File directory trees are always drawn with the root at the top of the page and is often referred to as the top of the directory. Clearly no chronological ordering is implied (top = earliest in time? chronological time generally runs top to bottom or left to right in European printing; geological time, however, almost always runs bottom to top.) The root is the top because it is the starting point for a search, and the vertical axis does not represent a quantitative or other continuum. Vertical order of files does signify if the directory has been sorted for name, date, type, or size, but even so, the order is only relative, not scalar. Even before the file-and-folder gui's, subdirectory names were written to the right and below the directory containing them (i.e., they step down to the right), so that the horizontal dimension does signify depth of embedding.
Some things lend themselves even less to tree diagramming than language families. Where there is merger and re-convergence, the defining formal criterion of a tree ("unique path between two points") collapses and we get occasional wonders of the topiary art like the one at the left. This somewhat humorous tree by Miguel Covarrubius ("The Tree of Modern Art -- Planted 60 years ago") appeared in Vanity Fair in 1933, a couple of years before Alfred Barr made his famous "Diagram of Stylistic Evolution from 1890 until 1935" a highly re-converging figure that uses the names of schools and movements of art rather than artists for its node labels. One might even question why Covarrubius chose a tree, especially a literal one, as the metaphor, but trees do express continuity and change, and gradual process, and indeed such an oak tree would take about 60 years to develop.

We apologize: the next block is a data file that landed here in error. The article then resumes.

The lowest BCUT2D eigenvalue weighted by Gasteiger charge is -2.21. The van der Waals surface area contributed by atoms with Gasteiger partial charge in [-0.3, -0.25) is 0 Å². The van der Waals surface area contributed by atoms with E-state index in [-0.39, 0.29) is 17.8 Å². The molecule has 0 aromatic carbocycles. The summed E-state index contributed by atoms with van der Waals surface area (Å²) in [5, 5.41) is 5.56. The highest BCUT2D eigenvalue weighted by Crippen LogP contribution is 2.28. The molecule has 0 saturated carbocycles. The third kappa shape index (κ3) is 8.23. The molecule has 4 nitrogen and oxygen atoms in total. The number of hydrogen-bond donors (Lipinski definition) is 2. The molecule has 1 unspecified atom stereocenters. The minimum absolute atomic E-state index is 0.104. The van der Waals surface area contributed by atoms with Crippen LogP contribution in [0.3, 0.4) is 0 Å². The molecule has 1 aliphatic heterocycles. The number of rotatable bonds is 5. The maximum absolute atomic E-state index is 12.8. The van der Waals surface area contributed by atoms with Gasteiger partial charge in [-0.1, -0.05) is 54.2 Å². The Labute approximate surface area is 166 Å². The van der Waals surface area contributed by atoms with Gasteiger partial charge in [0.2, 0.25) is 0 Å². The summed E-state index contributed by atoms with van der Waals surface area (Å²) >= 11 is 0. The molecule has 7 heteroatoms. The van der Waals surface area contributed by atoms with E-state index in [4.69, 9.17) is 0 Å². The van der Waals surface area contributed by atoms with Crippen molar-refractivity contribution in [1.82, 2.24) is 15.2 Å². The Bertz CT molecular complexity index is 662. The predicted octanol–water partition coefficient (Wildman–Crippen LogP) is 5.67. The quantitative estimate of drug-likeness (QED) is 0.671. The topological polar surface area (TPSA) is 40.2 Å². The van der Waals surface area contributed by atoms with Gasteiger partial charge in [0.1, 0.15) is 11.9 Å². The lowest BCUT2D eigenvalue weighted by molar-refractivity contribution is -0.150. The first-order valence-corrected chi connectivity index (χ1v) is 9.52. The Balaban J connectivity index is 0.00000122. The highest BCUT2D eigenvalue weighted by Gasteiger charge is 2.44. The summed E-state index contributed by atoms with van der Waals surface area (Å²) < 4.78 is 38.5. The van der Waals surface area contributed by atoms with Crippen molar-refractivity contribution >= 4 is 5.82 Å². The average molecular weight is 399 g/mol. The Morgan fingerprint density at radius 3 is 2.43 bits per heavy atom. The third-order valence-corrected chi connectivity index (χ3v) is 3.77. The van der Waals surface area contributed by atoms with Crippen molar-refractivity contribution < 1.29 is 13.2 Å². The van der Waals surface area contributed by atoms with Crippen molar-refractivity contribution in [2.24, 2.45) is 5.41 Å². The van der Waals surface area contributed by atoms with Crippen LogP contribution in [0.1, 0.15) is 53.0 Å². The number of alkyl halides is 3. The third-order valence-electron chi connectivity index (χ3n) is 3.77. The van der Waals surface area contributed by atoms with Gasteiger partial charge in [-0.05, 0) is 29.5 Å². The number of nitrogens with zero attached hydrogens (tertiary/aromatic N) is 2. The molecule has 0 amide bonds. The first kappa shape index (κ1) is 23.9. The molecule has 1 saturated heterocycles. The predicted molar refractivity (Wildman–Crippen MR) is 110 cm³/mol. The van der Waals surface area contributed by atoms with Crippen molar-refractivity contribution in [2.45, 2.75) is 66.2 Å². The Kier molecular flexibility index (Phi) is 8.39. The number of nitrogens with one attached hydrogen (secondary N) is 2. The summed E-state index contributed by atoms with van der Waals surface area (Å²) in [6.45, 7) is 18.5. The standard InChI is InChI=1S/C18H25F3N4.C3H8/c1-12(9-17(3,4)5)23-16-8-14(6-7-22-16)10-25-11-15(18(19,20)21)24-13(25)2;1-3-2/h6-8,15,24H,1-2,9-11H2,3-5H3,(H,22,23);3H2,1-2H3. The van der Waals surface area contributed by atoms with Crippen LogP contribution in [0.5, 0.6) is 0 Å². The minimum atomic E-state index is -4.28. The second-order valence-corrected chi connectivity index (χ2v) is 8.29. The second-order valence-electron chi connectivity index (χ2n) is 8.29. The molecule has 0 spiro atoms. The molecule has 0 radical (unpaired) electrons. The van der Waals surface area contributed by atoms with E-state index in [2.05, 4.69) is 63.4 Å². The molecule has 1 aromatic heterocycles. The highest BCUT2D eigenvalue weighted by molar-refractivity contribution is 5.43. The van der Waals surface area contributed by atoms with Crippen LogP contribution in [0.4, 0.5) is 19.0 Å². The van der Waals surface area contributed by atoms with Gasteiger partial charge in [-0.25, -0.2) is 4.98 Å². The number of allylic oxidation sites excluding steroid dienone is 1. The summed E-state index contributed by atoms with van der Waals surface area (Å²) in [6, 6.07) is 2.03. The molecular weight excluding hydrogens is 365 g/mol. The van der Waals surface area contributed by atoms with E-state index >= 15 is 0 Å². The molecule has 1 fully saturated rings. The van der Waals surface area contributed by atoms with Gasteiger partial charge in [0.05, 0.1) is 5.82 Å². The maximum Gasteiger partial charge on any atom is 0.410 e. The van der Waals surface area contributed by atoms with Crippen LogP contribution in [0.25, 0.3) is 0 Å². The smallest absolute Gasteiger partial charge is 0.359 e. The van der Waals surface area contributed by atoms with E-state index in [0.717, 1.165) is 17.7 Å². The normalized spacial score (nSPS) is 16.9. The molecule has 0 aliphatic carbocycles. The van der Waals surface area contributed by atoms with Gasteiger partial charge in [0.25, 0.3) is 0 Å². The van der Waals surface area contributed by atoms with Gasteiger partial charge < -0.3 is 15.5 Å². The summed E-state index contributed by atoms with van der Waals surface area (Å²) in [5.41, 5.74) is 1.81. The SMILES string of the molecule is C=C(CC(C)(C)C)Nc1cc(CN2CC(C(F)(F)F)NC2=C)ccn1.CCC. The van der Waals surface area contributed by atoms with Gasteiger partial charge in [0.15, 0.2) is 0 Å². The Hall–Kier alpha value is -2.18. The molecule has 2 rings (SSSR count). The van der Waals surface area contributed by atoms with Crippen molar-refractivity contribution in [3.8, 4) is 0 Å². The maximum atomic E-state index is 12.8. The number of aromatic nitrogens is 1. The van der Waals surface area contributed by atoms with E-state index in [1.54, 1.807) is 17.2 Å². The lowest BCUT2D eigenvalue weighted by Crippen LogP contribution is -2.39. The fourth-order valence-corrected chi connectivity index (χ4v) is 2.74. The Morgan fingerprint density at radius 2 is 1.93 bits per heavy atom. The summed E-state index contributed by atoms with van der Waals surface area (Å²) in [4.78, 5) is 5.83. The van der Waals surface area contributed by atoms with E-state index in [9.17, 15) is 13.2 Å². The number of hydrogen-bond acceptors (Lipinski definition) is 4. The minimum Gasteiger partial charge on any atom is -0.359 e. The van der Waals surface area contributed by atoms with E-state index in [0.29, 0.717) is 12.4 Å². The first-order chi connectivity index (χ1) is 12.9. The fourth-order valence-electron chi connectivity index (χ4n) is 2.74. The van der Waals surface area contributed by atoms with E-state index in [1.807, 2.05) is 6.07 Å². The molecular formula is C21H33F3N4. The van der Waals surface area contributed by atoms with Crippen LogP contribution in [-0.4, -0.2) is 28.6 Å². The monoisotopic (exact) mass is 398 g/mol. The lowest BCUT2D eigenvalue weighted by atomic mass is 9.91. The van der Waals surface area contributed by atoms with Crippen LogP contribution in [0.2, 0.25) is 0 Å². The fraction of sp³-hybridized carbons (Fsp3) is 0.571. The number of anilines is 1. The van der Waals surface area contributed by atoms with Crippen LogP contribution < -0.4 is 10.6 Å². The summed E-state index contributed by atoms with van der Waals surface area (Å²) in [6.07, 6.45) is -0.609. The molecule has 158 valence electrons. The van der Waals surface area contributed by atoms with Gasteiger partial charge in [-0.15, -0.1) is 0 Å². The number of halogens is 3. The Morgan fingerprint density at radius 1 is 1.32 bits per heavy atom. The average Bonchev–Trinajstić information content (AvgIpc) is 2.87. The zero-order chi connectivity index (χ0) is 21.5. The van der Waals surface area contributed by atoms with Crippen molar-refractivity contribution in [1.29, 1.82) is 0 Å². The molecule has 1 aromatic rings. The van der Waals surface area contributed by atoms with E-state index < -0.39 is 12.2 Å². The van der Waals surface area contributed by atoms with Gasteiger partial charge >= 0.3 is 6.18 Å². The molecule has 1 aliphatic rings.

So powerful and compelling are tree images that they are often used to represent hypertext webs, formally quite different structures to which we shall shortly turn.